LEGAL GUIDE
Written by attorney Andrew W. Cowan | Jun 19, 2013

Guide to Court Etiquette in Massachusetts Criminal Courts

Guide to Court Etiquette in Massachusetts Criminal Courts

By Andrew W. Cowan, with input from many others

In General

Court is a serious place, in which serious things happen that affect people for the rest of their lives. Judges, district attorneys, court officers and court clerks take their jobs very seriously. Court etiquette is about respecting the seriousness and impact of what happens in court, and performing certain behaviors that court employees expect . Please also respect the fact that many other people are in court because they, or their loved ones, are facing charges that represent some of the most serious obstacles in their lives. Some of the people there are in danger of losing their freedom for very long periods of time. Please show them respect, even if this is not your situation.

What to Wear and What Not to Wear

· Don’t wear a hat, chew gum, or have anything in your mouth in the courtroom; no eating or drinking in the courtroom. Turn your cell phone off or put it on silent mode (not vibrate) before going into the courtroom

· Dress as close to “business" or “church" clothes as possible. Try to avoid wearing jeans, sweats, and track suits. Don’t wear clothes with obvious holes. Don't wear clothing that depicts or glorifies drug use or other illegal activities.

· Take your winter coat off indoors (to show off how dressed up you are!)

While waiting inside the courtroom

· Court officers will not allow you to read or use electronic devices in the courtroom.

· Once the judge comes out onto the bench, court officers are usually very strict about enforcing silence so that the court can conduct its business

· Do not bring any food or beverages into the courtroom, unless they are stored out of sight.

· If you must make or take a phone call, send a text message, or do anything else with your phone, step outside the courtroom.

· If you need to step outside the courtroom for any reason, wait for a pause in between cases or a conversation at sidebar. Try to avoid going out while people are talking with the judge. If you must, be very quiet.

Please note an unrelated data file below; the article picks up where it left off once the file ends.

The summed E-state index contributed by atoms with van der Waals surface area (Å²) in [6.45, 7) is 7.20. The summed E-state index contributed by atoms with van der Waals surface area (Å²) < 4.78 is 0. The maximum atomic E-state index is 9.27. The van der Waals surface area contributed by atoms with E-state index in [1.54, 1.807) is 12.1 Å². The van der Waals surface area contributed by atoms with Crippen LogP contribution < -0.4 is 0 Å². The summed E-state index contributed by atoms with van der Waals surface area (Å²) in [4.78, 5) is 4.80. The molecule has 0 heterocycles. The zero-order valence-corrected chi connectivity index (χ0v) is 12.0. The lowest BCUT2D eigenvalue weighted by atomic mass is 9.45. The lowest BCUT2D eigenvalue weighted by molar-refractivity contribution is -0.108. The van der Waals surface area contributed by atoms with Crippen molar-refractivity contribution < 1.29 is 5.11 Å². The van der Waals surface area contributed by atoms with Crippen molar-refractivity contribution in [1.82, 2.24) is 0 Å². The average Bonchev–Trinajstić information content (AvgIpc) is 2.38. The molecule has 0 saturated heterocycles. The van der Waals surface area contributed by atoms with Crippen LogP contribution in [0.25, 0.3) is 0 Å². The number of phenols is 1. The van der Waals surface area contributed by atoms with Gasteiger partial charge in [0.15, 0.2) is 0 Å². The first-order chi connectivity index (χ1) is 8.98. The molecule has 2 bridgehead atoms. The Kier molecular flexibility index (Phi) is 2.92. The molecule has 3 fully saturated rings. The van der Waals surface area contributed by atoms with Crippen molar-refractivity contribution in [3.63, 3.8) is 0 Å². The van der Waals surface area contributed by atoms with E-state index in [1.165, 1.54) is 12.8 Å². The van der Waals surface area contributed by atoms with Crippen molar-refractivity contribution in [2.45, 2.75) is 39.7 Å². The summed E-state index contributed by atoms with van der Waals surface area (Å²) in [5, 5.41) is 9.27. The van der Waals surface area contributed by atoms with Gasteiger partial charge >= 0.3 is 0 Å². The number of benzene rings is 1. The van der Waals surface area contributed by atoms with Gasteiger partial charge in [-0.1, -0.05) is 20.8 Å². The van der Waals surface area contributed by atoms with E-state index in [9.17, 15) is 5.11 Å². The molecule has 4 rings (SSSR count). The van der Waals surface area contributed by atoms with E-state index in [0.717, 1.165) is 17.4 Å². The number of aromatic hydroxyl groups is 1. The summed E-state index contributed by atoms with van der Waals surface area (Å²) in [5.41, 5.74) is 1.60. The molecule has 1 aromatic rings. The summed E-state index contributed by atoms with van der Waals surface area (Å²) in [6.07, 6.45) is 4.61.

· Stand when the court officers say, “all rise." Sit when the court officer or the judge says, “you may be seated."

· If you have questions for your lawyer, step outside the courtroom to talk to him/her.

If you are the defendant, or if the judge asks you a question

· If the judge speaks to you, stand up.

· If you are speaking to the judge, stand up.

· Call the judge “your Honor." If asked a yes-or-no question, answer, “yes, your Honor" or “no, your Honor." Call the clerk “Madam Clerk" or “Mr. Clerk."

· After the judge and lawyers are finished, the clerk will announce the result of the hearing (even if the judge already said it) and tell you the next date. You’re not done (and can’t leave) until this happens.

· If you are not sure what is happening or what the judge is talking about, ask your lawyer immediately. You may only get one chance to be in front of the judge this day, so be aware of what is happening.

If somebody says something that upsets you:

Avoid scoffing, giggling, huffing, making faces, or whispering with your neighbor in the courtroom. Judges find this very annoying, and may ask you to leave the room or hold you in contempt.

Rate this guide


Avvo DUI email series

Sign up to receive a 3-part series of useful information and legal advice about DUIs.

Can’t find what you’re looking for?


Post a free question on our public forum.

Ask a Question

- or -

Search for lawyers by reviews and ratings.

Find a Lawyer